Medical Notes 17-50


Medical Notes this week…

Neurologists are warning that Parkinson’s disease could soon become pandemic. A report in the journal JAMA Neurology finds that nearly seven million people have Parkinson’s worldwide, a number that’s likely to more than double by the year 2040. Researchers say that makes Parkinson’s the fastest growing neurological disorder, outpacing even Alzheimer’s disease. Neurological disorders have become the world’s leading cause of disability.

Too much stress is bad for our health, but a little bit turns out to be very good at keeping aging cells robust. A study on animals in the journal Cell Reports shows that when aging cells are mildly stressed, they emit signals that keep quality control machinery in the cell working. This may double the animal’s lifespan by preventing the accumulation of damaged proteins that otherwise would lead to a variety of degenerative diseases.

And finally, yet another use for Botox relieving migraines in children and adolescents. A study presented to the American Society of Anesthesiologists finds that migraines that didn’t respond to traditional treatments did much better after Botox injections. Headaches that previously lasted as long as 24 hours were cut down to seven hours after Botox and on the 1-10 pain scale, headaches that used to come in at an eight were reduced to a five.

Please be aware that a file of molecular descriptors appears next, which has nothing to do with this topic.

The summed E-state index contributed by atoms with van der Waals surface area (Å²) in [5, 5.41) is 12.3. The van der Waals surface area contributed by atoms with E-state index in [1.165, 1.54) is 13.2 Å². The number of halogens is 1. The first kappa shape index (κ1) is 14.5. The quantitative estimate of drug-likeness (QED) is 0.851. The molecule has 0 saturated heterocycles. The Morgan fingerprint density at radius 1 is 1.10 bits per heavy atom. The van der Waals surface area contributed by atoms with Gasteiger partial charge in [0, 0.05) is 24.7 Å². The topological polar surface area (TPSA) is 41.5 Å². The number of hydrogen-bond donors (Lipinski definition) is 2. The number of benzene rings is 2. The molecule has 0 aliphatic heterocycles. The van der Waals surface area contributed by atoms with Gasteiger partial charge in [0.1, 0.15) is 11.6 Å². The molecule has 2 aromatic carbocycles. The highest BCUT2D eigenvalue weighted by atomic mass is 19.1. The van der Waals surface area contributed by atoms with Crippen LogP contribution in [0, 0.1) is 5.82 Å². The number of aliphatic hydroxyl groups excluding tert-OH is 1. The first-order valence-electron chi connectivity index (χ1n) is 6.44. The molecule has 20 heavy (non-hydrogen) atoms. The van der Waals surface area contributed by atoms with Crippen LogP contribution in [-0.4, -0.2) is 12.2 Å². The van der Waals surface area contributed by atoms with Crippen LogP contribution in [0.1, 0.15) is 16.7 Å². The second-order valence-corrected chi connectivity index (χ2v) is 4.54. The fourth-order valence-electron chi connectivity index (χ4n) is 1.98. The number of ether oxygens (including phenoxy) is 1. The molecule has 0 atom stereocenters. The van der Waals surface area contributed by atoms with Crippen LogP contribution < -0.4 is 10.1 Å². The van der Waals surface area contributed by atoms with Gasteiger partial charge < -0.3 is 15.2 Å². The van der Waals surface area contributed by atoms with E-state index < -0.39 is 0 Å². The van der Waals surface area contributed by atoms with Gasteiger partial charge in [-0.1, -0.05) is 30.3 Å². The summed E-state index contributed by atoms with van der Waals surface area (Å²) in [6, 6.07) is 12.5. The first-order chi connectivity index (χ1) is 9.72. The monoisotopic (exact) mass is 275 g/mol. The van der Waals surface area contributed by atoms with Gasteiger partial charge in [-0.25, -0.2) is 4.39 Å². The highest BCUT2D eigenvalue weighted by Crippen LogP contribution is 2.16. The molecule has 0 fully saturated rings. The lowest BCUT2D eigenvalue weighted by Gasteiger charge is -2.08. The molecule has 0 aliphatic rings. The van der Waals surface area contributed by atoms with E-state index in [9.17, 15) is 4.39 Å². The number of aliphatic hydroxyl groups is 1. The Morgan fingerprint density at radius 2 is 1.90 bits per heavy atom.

And that’s Medical Notes this week.

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16-01 Segment 1: How weather causes pain


Synopsis: Millions of Americans suffer pain as a result of weather changes. Experts discuss different conditions affected by weather, why pain responds to weather changes and possible remedies to some of these maladies.

Host: Reed Pence. Guests: Deni Cantrall, retired teacher and arthritis sufferer; Dr. Robert Jamison, Professor of Anesthesia and Psychiatry, Brigham and Women’s Hospital and Harvard Medical School; Bob Smirbeck, Expert Senior Meteorologist,; Dr. David Borenstein, Clinical Professor of Medicine, George Washington University School of Medicine and Health Sciences; Dr. Vincent Martin, Professor of Medicine and Director, Headache and Facial Pain Program, University of Cincinnati.

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Click here for the transcript